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Ilford boy, 16, admits spitting on police war memorial in Forest Gate

PUBLISHED: 09:43 06 September 2018 | UPDATED: 09:52 06 September 2018

The youth spat on this police war memorial. Pic: Met Police.

The youth spat on this police war memorial. Pic: Met Police.

Archant

A teenager boy from Ilford who admitted spitting on a police war memorial in Forest Gate has been let off with a conditional discharge.

What is the memorial stone?

The stone was unveiled in August 2014 to remember K Division officers who gave their lives during the Great War.

It details the names of 23 Met police officers from the‘K Division’, who lost their lives between 1914 and 1918.

An additional police officer is also listed; he was killed while on duty in the Silvertown Explosion of 1917 and was posthumously awarded the King’s Policing Medal by King George V.

The 16-year-old, who cannot be named for legal reasons, pleaded guilty on Monday to criminal damage to property valued under £5,000.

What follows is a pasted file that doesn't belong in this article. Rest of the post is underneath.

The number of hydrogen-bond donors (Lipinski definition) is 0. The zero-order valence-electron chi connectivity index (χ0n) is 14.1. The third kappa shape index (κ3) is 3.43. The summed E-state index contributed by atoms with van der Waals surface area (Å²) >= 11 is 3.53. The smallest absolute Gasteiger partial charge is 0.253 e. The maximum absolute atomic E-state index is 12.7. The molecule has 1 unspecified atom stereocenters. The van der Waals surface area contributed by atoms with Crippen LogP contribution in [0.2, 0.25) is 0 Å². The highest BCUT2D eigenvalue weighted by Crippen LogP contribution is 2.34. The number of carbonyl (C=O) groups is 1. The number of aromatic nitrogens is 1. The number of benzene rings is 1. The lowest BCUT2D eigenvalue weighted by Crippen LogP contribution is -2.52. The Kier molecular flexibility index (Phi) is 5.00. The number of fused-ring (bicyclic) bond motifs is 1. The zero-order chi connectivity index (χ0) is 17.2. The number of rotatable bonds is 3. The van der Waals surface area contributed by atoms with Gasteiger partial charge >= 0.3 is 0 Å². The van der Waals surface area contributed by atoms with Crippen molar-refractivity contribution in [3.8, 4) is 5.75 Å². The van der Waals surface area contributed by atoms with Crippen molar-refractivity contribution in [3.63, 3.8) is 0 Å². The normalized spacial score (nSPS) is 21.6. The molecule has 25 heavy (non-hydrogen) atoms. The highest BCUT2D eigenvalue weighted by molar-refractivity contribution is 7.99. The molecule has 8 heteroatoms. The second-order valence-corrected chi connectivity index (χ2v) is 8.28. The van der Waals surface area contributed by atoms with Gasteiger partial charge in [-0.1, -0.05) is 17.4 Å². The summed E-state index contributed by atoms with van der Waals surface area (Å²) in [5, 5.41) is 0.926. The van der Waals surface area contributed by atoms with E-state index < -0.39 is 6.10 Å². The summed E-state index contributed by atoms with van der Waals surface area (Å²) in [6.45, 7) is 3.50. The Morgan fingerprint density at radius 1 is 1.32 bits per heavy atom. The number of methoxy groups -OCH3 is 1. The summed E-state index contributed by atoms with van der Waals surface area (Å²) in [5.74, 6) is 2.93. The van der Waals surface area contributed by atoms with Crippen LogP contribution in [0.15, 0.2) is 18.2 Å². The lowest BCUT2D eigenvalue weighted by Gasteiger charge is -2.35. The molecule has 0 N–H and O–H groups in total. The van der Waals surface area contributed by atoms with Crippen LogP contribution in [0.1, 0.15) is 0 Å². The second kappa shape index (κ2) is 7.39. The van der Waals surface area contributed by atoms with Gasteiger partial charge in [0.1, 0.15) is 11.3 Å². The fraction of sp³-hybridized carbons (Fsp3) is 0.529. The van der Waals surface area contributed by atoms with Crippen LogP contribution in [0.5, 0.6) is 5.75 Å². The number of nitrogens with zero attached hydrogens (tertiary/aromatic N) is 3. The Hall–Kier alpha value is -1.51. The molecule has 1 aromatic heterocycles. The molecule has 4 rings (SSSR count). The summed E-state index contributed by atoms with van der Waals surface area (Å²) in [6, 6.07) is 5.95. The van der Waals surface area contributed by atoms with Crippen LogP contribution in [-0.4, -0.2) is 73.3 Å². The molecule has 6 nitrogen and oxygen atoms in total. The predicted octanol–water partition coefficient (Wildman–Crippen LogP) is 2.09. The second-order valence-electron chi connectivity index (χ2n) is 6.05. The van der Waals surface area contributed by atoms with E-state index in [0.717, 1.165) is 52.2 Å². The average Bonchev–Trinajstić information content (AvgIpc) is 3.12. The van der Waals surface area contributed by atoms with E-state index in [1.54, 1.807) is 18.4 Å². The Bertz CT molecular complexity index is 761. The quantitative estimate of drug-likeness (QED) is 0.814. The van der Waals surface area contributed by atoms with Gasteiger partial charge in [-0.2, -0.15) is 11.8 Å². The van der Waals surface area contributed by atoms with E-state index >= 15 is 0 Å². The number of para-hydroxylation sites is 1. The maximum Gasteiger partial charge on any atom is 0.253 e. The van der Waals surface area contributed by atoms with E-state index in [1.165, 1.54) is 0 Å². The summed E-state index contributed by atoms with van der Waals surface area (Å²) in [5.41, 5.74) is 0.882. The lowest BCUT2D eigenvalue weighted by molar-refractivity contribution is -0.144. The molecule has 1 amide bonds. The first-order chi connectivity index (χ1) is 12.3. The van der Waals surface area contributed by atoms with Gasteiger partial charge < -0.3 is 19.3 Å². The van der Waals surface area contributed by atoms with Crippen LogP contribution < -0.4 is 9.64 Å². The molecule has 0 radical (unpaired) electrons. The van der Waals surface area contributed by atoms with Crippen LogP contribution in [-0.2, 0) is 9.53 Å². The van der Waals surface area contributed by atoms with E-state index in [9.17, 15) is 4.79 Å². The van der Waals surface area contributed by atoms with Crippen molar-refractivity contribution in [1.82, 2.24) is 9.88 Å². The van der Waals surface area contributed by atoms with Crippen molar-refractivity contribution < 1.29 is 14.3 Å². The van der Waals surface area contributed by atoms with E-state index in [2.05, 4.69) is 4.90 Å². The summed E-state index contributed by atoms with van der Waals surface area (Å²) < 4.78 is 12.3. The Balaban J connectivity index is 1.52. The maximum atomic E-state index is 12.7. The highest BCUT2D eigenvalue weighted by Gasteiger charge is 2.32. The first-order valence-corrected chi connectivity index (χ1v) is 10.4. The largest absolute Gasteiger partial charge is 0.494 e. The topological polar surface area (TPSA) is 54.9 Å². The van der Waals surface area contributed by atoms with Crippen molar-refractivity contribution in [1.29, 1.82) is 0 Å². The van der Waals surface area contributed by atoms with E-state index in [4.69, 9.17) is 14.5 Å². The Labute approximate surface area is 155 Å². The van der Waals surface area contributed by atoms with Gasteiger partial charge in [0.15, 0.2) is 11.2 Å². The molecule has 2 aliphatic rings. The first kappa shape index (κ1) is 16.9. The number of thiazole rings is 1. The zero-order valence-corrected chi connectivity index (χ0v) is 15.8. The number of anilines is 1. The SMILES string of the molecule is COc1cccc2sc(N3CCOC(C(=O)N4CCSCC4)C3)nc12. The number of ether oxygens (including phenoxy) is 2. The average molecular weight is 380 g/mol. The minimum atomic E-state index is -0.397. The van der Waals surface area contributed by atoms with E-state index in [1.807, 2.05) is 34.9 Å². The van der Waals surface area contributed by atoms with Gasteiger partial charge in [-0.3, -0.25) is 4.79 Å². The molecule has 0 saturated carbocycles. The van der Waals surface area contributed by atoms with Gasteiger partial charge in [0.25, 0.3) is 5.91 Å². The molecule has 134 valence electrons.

The incident happened on May 10 this year, Stratford Youth Court heard.

The boy had been arrested swiftly after vandalising the memorial stone set in the grounds of Forest Gate Police Station, in Romford Road.

He was traced through his DNA.

Though the teenager offered no comment when interviewed, he told an officer what he had done was “stupid” and that he “would not to do it again”.

Calling his actions “not just disrespectful, but despicable”, District Judge Sims handed him a conditional discharge for 12 months.

The boy must also pay compensation of £75, to be repaid at a rate of £2.50 a week.

Chief Superintendent Richard Tucker, said: “I hope that this sentence warns other against vandalism of any type. This act was particularly disrespectful against officers who selflessly gave their lives in the Great War.”


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